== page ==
The past month has been a defining transition for me and bee love! I’ve traded in a life in London sat at a desk with very little natural light or ventilation [leading to frequent existential and physical crises] for 6 months of working outdoors in Devon.
As an apprentice in Sustainable Horticulture at Schumacher College, I now find myself surrounded by bird song and buzzing while I’m learning how to work mindfully [or with calm awareness] with soil, plants and ecosystems. Look out for future posts about bio-diverse vegetable gardening for bees!
I’ve been living on the Dartington Estate for nearly three weeks now and already I’ve spotted a wide variety of busy pollinators here. So far I’ve been introduced to some ‘newbees’ that were not easily found in the wilds of my previous home in London, including some solitary bees and the rather endearing bee fly! I hope to introduce you to them at some point over the next 6 months once I’ve captured their glorious performance on camera.
The bees here are extremely lucky to be in foraging reach of the tasty pollen delights and sweet nectary goodness on offer in the Grade 2* listed gardens at Dartington Hall. The most popular tree for the bees in the gardens at the moment seems to be the Japanese Cherry [Prunus Serrulata … thanks to fellow apprentice Monika for helping our identification]. Walking through the gardens, these trees have been alive with a strong hum of busy bumblebees and honeybees. Both seem to absolutely love it!
We have been learning about the importance of observation as a tool to understanding natural systems so I wanted to share some of my observations about the very special relationship different bees have with different flowers.
I’ve noticed that when visiting the blossoms bumblebees [like the buff tailed above] seem to get way more involved with the blossom than honeybees. They like to take their time crawling from one neighbouring blossom to the next, burying themselves deep into the centre of each flower, going round and round them until they are finally satisfied and move on to the next. Bumblebees have a definite ‘buzz’ about them; being generally larger and fuzzier than other bees they can pollinate using their movement and vibration alone. I do like bumbles for their buzzy fuzzy ways!
Honeybees [like the one above], well known for their communal work ethic in their large colonies producing lots of honey are more regimented in their foraging approach. They seem to stick to lots of the same type of flowers on foraging trips. I’ve noticed that on the Japanese Cherry blossom, they will flit from flower straight to another flower further away quite rapidly [rather than visiting each flower in the ‘clump’ like the bumble] in what feels like a less thorough but maybe more efficient pollination. I invite you all to take note of the bees as you [and they] are out and about with all this warm spring weather and observe the very important tasks they have : )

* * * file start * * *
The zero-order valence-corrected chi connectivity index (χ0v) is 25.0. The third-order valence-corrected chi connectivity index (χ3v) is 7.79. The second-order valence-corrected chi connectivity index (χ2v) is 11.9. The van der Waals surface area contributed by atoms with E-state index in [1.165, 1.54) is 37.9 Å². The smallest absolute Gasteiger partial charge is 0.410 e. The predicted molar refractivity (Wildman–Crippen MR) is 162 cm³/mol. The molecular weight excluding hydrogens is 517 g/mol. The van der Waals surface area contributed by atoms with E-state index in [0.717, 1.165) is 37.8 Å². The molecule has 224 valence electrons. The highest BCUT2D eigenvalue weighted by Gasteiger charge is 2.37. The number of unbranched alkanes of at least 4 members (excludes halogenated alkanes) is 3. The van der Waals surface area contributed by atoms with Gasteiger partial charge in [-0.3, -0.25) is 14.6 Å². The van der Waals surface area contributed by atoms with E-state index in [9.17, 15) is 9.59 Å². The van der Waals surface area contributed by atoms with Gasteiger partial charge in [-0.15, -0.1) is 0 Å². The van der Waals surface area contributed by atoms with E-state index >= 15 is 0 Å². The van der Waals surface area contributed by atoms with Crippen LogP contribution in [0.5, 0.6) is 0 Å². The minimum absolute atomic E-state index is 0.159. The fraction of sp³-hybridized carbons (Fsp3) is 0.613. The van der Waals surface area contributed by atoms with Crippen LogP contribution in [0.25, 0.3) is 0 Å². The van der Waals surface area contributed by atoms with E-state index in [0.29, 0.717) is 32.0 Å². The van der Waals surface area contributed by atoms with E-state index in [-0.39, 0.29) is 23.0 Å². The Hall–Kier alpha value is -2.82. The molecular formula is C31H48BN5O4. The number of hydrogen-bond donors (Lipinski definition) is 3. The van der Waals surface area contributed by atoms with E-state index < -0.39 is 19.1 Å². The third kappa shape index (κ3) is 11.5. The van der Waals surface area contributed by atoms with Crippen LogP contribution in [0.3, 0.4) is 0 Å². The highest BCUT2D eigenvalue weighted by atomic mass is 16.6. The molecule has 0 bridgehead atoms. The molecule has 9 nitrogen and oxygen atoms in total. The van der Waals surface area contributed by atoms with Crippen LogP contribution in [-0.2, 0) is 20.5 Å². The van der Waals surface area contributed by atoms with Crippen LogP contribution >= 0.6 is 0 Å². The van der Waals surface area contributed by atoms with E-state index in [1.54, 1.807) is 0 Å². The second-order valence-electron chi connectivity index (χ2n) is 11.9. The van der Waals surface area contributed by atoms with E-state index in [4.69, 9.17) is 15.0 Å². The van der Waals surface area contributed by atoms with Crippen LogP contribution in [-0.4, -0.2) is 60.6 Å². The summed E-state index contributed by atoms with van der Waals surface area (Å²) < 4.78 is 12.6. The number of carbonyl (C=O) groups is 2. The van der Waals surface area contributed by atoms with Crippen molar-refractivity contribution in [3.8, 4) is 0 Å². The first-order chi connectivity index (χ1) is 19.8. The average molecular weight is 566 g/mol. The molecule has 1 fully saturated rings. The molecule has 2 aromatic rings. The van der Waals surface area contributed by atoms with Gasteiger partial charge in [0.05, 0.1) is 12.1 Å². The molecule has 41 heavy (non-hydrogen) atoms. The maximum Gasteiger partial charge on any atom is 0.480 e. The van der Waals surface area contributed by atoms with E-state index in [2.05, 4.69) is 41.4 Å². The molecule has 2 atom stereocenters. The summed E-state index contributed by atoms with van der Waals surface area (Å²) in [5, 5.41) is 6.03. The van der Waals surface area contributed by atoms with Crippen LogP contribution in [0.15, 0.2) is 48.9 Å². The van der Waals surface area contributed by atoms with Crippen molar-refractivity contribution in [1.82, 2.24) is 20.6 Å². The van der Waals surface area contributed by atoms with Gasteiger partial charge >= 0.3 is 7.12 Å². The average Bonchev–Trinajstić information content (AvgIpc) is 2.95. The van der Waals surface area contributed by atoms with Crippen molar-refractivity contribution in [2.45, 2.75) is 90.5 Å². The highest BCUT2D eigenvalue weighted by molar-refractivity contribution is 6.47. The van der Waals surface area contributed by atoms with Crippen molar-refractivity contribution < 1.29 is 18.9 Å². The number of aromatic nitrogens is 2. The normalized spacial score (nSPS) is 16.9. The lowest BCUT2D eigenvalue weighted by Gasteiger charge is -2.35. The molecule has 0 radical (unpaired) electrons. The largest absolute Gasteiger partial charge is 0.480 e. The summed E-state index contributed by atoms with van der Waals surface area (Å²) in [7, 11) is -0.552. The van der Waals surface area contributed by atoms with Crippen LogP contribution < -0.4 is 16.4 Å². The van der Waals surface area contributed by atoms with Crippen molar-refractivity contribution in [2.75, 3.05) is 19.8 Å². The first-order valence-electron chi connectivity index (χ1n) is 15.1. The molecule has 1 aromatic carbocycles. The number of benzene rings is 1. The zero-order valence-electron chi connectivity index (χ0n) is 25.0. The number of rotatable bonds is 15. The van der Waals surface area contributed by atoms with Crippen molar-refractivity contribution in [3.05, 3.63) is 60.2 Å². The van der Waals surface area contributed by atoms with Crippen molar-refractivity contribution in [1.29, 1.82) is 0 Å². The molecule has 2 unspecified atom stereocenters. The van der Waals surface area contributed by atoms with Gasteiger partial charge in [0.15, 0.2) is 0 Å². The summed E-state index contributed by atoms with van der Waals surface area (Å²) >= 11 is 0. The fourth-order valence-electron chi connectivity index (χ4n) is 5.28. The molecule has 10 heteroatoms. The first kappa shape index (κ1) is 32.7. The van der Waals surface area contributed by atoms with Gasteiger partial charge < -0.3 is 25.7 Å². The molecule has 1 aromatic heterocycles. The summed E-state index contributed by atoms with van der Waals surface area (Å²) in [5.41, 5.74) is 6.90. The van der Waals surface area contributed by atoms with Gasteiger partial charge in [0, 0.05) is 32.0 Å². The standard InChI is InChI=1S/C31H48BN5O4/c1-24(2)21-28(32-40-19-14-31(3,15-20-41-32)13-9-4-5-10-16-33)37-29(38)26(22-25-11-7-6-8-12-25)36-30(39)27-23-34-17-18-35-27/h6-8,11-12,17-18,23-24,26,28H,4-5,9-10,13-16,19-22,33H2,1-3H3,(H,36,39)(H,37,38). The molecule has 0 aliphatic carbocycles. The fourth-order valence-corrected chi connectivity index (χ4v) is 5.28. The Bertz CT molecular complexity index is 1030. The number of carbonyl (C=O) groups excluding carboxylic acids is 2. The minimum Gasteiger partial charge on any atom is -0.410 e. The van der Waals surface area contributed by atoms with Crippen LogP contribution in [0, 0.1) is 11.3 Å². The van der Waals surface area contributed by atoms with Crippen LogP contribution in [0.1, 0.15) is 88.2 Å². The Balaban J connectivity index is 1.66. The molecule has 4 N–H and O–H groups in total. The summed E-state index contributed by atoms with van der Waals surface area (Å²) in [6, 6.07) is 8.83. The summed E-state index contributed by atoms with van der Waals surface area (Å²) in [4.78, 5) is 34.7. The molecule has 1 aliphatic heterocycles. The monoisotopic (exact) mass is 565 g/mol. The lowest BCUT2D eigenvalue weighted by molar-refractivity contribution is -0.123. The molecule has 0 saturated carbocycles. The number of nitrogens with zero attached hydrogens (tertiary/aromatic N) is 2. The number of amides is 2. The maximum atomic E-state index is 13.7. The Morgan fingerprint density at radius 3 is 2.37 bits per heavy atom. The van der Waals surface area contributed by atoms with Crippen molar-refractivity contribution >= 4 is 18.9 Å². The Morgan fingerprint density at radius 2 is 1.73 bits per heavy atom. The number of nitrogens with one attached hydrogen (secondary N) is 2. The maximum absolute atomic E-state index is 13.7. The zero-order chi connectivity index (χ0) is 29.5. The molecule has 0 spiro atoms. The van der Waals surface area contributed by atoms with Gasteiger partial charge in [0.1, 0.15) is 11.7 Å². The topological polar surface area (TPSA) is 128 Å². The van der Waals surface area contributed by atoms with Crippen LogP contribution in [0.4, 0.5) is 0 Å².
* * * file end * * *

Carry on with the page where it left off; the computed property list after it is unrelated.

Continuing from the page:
So to finish this introduction to my new location, I wanted to share with you some funny little shots I took on Easter Monday of a honeybee taking a pollen bath in a dandelion! This time of year honeybees flock to dandelions! Flitting from flower to flower drinking nectar, they bath themselves with pollen as they go. What effective little pollinators … watch out for a honeybee tongue in the second photo!
At the college the lawn [below] is cut using a hand-push mower, which is brilliant because you don’t use electricity or make the noise of an electric mower. It really does make for a more enjoyable, almost meditative mowing experience.
We set the height of the blades so that the daisy and dandelion heads are not cut off with the grass which offers a source of food for bees. So give it a try at home, leave the dandelions and see who you get visiting your pollen rich lawn : )